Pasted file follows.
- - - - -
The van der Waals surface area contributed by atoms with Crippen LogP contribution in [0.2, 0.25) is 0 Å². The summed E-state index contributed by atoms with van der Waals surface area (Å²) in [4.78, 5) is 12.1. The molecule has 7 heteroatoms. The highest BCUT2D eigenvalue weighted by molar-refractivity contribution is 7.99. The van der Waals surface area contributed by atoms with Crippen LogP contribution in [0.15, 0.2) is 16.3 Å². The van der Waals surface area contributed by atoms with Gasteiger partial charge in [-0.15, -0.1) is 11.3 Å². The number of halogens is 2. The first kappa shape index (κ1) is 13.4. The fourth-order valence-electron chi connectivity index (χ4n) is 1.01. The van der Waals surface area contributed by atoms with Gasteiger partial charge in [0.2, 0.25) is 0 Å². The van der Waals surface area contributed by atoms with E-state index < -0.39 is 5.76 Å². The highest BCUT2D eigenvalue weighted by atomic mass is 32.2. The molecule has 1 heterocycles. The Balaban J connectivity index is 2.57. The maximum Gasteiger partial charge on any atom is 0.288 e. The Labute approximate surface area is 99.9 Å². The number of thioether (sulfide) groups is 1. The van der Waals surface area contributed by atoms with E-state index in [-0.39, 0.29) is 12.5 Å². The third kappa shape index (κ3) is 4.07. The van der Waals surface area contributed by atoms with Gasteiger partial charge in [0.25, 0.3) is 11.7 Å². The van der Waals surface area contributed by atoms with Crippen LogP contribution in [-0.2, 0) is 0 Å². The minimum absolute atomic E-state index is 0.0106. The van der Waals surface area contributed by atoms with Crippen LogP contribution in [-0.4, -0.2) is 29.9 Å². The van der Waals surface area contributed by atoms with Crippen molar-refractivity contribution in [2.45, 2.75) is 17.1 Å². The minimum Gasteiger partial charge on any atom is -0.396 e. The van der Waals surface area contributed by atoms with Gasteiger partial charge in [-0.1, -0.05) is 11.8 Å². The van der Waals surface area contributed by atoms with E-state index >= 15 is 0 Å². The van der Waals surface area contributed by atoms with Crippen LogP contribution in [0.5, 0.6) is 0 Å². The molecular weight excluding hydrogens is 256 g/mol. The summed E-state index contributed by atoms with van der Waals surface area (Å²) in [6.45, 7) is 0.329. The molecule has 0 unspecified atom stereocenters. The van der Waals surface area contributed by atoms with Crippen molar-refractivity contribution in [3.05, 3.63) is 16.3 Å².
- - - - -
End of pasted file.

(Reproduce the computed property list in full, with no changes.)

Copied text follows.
The van der Waals surface area contributed by atoms with Crippen LogP contribution in [0.2, 0.25) is 0 Å². The summed E-state index contributed by atoms with van der Waals surface area (Å²) in [4.78, 5) is 12.1. The molecule has 7 heteroatoms. The highest BCUT2D eigenvalue weighted by molar-refractivity contribution is 7.99. The van der Waals surface area contributed by atoms with Crippen LogP contribution in [0.15, 0.2) is 16.3 Å². The van der Waals surface area contributed by atoms with Gasteiger partial charge in [-0.15, -0.1) is 11.3 Å². The number of halogens is 2. The first kappa shape index (κ1) is 13.4. The fourth-order valence-electron chi connectivity index (χ4n) is 1.01. The van der Waals surface area contributed by atoms with Gasteiger partial charge in [0.2, 0.25) is 0 Å². The van der Waals surface area contributed by atoms with E-state index < -0.39 is 5.76 Å². The highest BCUT2D eigenvalue weighted by atomic mass is 32.2. The molecule has 1 heterocycles. The Balaban J connectivity index is 2.57. The maximum Gasteiger partial charge on any atom is 0.288 e. The Labute approximate surface area is 99.9 Å². The number of thioether (sulfide) groups is 1. The van der Waals surface area contributed by atoms with E-state index in [-0.39, 0.29) is 12.5 Å². The third kappa shape index (κ3) is 4.07. The van der Waals surface area contributed by atoms with Gasteiger partial charge in [0.25, 0.3) is 11.7 Å². The van der Waals surface area contributed by atoms with Crippen LogP contribution in [-0.2, 0) is 0 Å². The minimum absolute atomic E-state index is 0.0106. The van der Waals surface area contributed by atoms with Crippen LogP contribution in [-0.4, -0.2) is 29.9 Å². The van der Waals surface area contributed by atoms with Crippen molar-refractivity contribution in [2.45, 2.75) is 17.1 Å². The minimum Gasteiger partial charge on any atom is -0.396 e. The van der Waals surface area contributed by atoms with Gasteiger partial charge in [-0.1, -0.05) is 11.8 Å². The van der Waals surface area contributed by atoms with E-state index >= 15 is 0 Å². The van der Waals surface area contributed by atoms with Crippen LogP contribution in [0.5, 0.6) is 0 Å². The molecular weight excluding hydrogens is 256 g/mol. The summed E-state index contributed by atoms with van der Waals surface area (Å²) in [6.45, 7) is 0.329. The molecule has 0 unspecified atom stereocenters. The van der Waals surface area contributed by atoms with Crippen molar-refractivity contribution in [3.05, 3.63) is 16.3 Å².